A pro-Western coalition won the recent parliamentary elections in Lebanon, which analysts say could enhance U.S. peace efforts in the region and deal a serious blow to Iranian-backed Hezbollah.  The American-backed "March 14th" coalition won 71 of the 128 seats in parliament.  Its major rival, the Syrian and Iranian-backed alliance led by Hezbollah won 57 seats.  

Despite pre-election forecasts that the Hezbollah-led opposition might gain seats, voters in Lebanon gave the Western-backed coalition a significant majority in parliament.

U.S. President Barack Obama congratulated the nation on the peaceful election, saying he hopes the next government "will continue along the path towards building a sovereign, independent and stable Lebanon."

State Department spokesman Ian Kelly called the election a critical step toward Lebanon's rightful achievement of true independence.

"With the voting over, the process of forming a government and developing a government program now begins," said Ian Kelly. "That is a process for the Lebanese to carry out in accordance with the election results and without outside interference.

Lebanon has long been a proxy battlefield for regional and global interests and the outcome was closely monitored throughout the Middle East and beyond.

The election came just days after President Obama reached out to the Muslim world in a speech delivered in Cairo.

The outcome appears to be a significant defeat for Hezbollah, and its allies in Iran and Syria.

An alliance led by Saad Hariri, the billionaire businessman and son of a slain former prime minister, is expected to form the new government.

Graeme Bannerman, who was an election monitor in Lebanon and is a scholar at the Middle East Institute, says Hariri faces a difficult dilemma.

"I think Hariri faces a serious problem," said Graeme Bannerman. "Because his people think they have won a victory and that victory is, they do not really want him to compromise with Hezbollah.  They do not want that to happen.  So he is in a position where he either has to disappoint Hezbollah or he has to disappoint the majority of his own supporters.  That is going to be a very difficult thing for him to do."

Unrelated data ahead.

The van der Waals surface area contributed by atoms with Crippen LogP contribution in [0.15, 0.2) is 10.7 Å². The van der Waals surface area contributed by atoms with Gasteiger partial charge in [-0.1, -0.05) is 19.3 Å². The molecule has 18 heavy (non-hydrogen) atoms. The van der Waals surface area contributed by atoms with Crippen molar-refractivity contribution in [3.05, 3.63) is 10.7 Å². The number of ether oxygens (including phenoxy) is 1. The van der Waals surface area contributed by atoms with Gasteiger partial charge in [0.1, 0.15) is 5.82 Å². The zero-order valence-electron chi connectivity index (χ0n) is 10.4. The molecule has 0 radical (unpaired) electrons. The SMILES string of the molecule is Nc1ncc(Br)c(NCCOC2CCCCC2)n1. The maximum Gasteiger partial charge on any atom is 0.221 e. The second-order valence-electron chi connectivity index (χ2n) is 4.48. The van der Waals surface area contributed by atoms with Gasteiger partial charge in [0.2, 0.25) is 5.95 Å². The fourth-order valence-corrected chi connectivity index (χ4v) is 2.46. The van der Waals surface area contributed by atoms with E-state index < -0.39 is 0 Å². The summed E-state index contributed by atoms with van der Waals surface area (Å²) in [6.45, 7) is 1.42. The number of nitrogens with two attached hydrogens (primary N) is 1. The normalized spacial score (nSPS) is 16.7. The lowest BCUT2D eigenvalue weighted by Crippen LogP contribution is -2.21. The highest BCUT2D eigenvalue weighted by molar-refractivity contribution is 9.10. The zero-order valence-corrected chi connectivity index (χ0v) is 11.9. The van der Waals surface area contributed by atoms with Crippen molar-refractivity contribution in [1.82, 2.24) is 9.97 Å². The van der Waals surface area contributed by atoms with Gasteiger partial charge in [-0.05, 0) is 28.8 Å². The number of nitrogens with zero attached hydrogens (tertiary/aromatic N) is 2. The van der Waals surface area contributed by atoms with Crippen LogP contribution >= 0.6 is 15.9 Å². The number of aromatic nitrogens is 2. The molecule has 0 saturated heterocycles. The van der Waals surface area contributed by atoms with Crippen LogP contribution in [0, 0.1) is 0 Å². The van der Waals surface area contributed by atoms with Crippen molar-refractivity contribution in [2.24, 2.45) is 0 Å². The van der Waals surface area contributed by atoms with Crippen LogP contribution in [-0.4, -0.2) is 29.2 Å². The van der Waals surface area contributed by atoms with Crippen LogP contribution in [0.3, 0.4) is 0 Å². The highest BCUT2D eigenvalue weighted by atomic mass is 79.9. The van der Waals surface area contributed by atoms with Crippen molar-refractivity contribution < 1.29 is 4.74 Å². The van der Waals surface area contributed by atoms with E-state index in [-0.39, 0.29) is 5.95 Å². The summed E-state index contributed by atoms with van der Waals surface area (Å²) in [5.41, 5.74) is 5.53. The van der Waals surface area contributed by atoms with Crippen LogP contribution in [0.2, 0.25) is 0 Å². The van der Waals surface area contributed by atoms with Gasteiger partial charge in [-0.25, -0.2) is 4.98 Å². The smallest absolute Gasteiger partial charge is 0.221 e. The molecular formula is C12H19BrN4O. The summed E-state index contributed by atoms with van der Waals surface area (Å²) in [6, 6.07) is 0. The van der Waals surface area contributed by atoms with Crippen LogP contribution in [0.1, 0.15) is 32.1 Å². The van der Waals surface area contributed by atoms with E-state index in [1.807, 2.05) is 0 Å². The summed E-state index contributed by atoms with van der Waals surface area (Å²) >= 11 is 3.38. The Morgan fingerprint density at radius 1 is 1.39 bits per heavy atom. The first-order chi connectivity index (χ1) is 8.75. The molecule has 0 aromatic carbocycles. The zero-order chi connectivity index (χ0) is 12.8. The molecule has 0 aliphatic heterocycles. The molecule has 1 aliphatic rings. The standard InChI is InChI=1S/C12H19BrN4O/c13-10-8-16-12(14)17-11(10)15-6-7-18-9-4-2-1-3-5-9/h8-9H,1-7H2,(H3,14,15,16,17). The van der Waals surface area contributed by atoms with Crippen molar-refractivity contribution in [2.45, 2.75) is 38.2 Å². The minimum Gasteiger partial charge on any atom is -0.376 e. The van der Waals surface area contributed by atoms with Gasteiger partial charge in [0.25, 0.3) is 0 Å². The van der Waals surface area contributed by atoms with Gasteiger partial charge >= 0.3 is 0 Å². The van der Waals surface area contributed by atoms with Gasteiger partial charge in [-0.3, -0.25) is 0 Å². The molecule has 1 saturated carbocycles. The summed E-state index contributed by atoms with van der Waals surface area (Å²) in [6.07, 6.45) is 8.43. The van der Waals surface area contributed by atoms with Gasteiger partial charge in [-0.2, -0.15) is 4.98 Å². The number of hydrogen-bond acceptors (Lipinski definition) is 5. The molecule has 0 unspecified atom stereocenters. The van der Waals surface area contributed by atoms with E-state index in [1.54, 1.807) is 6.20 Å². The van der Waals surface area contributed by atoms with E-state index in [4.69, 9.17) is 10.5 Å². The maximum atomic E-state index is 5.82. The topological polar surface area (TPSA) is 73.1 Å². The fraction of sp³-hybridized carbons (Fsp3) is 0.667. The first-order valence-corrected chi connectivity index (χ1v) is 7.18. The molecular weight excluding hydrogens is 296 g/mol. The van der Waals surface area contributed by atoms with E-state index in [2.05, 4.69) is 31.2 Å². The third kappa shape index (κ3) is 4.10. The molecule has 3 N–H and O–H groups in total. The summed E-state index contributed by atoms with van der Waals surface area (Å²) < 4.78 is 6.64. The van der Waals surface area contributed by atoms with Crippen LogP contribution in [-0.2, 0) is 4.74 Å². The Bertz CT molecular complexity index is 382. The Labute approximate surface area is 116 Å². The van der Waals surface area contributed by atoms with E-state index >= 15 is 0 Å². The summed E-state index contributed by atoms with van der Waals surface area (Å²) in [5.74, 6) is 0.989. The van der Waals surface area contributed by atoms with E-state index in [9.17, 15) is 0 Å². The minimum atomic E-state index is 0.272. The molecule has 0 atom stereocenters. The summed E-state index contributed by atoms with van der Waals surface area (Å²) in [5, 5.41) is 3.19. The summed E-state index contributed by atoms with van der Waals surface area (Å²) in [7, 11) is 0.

Hezbollah, which the United States lists as a terrorist organization, is the most powerful military force in Lebanon.  It controls a militia that is stronger than the Lebanese army.

After an armed uprising by Hezbollah in 2008, a compromise agreement gave the group veto power in the cabinet.

Hariri has indicated he will invite Hezbollah to form a national unity government, but will not give the organization enough seats to give it the veto power it holds in the current government.

Bilal Saab, who was born in Lebanon and is currently a Middle East analyst with the Brookings Institution, says Hariri must deal with a complicated situation.  

"He is most probably going to grant Hezbollah enough political and security assurances without calling them veto powers because that is such a controversial issue," said Bilal Saab. "He is interested in resurrecting the formula that existed between his father Rafik Hariri and Hezbollah.  Meaning let us rebuild the country.  We know how to do it.  We have the connections.  And you do not get us in trouble with Israel and do not start another war."

While the election of the American-backed coalition is seen as a victory for the West and some Arab states, analyst Graeme Bannerman warns against any effort to further influence internal Lebanese politics.

"My only fear is that we encourage actions because our interpretation is we see it in the great global picture that we encourage actions we think will strengthen our hands in the region by using Lebanon and trying to take advantage of this victory and suppress the so-called defeated parties in Lebanon," he said. "That would be a big mistake."

Bannerman says political consensus must be reached to avoid armed conflict and the possibility of civil war.

"The best thing that could happen for the United States and the West is Lebanon reaches a consensus understanding, be peaceful, and not be source of instability in the region, but go back to what it used to be and be a source of stability and consensus in the region," said Bannerman.

Analyst Bilal Saab says while Western nations are pleased with the election results, there has not been a significant change in the Lebanese parliament, where power is divided along sectarian lines.

"The real and the more balanced reading of these elections is that we still have the same communal balance of power in Lebanon," said Bilal Saab. "We have a new political era that is full of promise and conciliation and there is a lot of room for bargaining, but the main issues have yet to be resolved."

In the wake of the vote, there were encouraging signs the tensions between Hezbollah and the pro-Western faction may be easing.  Hezbollah leader Hassan Nasrallah says he is recognizing the election results and is offering to cooperate with the winners.

State Department officials say the U.S. would reconsider its position on Hezbollah, if the group gives up its weapons and becomes a normal political party.